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|Title:||The Effect of Typological and Morphological Elements of Urban Space, And Non-Motorized Transport: The Case of Nairobi City||Authors:||Mbidhi, Martin
|Issue Date:||22-Nov-2014||Publisher:||Konya Technical University Faculty of Architecture and Design||Abstract:||At the rate the world is urbanizing, it is predicted that by 2030 all developing regions will have more people living in urban than rural areas. The rapid urbanization has led to change in urban structures leading to sprawling cities. The urban sprawl has resulted in challenges of mobility thereby making access to work opportunities and services more difficult for urban residents. The challenge for urban planners is how the urban space can be transformed innovatively to solve the mobility problem in the midst of incalculable complexity of the cities, composed as they are of so many different actors groups and institutions. This paper is based on a study conducted in Nairobi city, Kenya on Non-Motorised Transport (NMT) users. Most NMT users in Nairobi are captive to this mode of transport but are faced with long travel distance and difficult and dangerous travel environment. The study hypothesizes that the unfavourable travel environment is as a result of the poor planning and design of the urban space. It seeks to establish the effect of typo-morphological elements of the urban space on NMT travel environment by focusing on the journey to work. The study covered selected neighbourhoods in Nairobi as trip origins and the work places in the industrial area as the trip destination. A multi-stage technique was used in obtaining the primary data: interview schedule applied at trip destinations, a walk-through interview schedule applied along travel route and an observation checklist applied on four major routes selected on the basis of frequency. Preliminary results show that the spaces NMT users select to walk or cycle through are at variance with those areas designated for their use through urban planning. The study is expected to contribute towards the development and refinement of guidelines for designing new neighbourhoods and for retrofitting existing ones to better reflect current NMT planning goals. Ultimately, the predictions will be used to help determine how public resources can be best prioritized and allocated to achieve the planning goals of the city and create a safe and attractive travel environment for NMT users.||Description:||133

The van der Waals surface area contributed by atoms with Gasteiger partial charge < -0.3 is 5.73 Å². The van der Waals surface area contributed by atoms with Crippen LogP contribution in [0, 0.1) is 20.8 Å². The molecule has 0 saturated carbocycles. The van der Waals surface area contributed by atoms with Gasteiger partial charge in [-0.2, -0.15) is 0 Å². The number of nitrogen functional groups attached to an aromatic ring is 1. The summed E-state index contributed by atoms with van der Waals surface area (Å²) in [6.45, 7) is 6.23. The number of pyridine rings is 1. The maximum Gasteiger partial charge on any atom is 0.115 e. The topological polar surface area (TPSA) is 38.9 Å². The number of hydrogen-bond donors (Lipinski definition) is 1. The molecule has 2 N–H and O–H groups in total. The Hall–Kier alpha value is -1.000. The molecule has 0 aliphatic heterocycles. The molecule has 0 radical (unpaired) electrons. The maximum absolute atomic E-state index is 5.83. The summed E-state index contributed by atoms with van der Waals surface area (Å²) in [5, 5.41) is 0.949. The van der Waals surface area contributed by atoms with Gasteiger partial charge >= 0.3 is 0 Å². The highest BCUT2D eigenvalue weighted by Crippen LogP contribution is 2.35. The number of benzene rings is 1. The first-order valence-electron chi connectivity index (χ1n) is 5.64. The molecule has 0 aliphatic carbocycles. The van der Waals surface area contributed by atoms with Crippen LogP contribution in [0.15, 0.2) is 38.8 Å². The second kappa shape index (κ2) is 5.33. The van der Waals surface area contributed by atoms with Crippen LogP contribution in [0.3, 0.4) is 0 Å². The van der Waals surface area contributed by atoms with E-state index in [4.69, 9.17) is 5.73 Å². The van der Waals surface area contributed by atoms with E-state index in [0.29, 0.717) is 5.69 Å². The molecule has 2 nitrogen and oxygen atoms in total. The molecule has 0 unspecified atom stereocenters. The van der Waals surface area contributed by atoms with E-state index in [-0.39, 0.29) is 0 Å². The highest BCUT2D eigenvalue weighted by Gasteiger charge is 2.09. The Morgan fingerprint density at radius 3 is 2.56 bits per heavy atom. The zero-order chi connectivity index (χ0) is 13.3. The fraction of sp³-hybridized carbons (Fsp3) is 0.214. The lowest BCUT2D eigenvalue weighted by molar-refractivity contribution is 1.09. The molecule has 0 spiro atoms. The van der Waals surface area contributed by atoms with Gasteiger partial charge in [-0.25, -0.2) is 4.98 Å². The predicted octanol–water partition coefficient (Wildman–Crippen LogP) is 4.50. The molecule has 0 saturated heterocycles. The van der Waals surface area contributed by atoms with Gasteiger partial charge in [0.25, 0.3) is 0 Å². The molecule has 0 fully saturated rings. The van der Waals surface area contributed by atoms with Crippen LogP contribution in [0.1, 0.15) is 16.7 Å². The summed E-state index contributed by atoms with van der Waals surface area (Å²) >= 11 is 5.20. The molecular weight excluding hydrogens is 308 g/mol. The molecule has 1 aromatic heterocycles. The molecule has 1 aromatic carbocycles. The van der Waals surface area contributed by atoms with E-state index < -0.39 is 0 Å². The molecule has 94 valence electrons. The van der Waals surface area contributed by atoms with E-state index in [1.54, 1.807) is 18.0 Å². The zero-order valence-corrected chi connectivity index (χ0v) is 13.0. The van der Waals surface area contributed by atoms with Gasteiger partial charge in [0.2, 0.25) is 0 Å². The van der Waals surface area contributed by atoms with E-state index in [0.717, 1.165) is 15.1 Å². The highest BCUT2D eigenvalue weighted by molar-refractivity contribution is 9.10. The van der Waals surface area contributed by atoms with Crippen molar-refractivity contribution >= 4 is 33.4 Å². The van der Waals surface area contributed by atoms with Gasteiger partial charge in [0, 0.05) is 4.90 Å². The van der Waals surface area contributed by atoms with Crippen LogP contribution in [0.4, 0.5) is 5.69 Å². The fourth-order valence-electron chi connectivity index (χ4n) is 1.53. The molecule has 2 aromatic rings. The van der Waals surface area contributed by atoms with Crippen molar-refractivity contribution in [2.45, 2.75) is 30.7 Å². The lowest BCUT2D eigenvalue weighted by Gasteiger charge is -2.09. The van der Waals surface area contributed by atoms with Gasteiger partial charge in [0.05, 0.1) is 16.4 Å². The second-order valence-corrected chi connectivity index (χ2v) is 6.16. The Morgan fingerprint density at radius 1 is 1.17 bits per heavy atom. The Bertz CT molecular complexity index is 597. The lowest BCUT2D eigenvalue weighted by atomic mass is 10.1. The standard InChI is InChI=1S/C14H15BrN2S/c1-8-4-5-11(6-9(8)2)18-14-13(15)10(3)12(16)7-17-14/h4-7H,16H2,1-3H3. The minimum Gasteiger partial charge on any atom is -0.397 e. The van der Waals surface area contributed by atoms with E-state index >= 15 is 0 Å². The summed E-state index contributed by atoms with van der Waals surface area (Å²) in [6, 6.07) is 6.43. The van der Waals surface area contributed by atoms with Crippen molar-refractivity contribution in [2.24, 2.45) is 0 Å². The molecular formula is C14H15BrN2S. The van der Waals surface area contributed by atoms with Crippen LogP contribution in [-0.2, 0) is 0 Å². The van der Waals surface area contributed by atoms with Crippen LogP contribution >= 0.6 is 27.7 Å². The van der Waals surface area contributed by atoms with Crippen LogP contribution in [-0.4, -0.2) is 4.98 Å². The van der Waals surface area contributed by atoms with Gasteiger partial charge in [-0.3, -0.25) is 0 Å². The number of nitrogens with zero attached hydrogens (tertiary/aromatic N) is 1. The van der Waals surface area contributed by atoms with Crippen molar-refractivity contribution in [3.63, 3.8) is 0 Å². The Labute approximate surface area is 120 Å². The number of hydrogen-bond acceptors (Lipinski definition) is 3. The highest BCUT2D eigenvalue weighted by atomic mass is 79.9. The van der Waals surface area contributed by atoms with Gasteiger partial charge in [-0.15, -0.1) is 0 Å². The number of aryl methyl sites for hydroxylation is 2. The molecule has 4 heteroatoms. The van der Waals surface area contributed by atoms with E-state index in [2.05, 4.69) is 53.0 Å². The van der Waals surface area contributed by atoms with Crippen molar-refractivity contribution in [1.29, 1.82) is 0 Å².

|Appears in Collections:||ICONARCH - International Congress of Architecture and Planning|
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checked on Dec 4, 2023
checked on Dec 4, 2023
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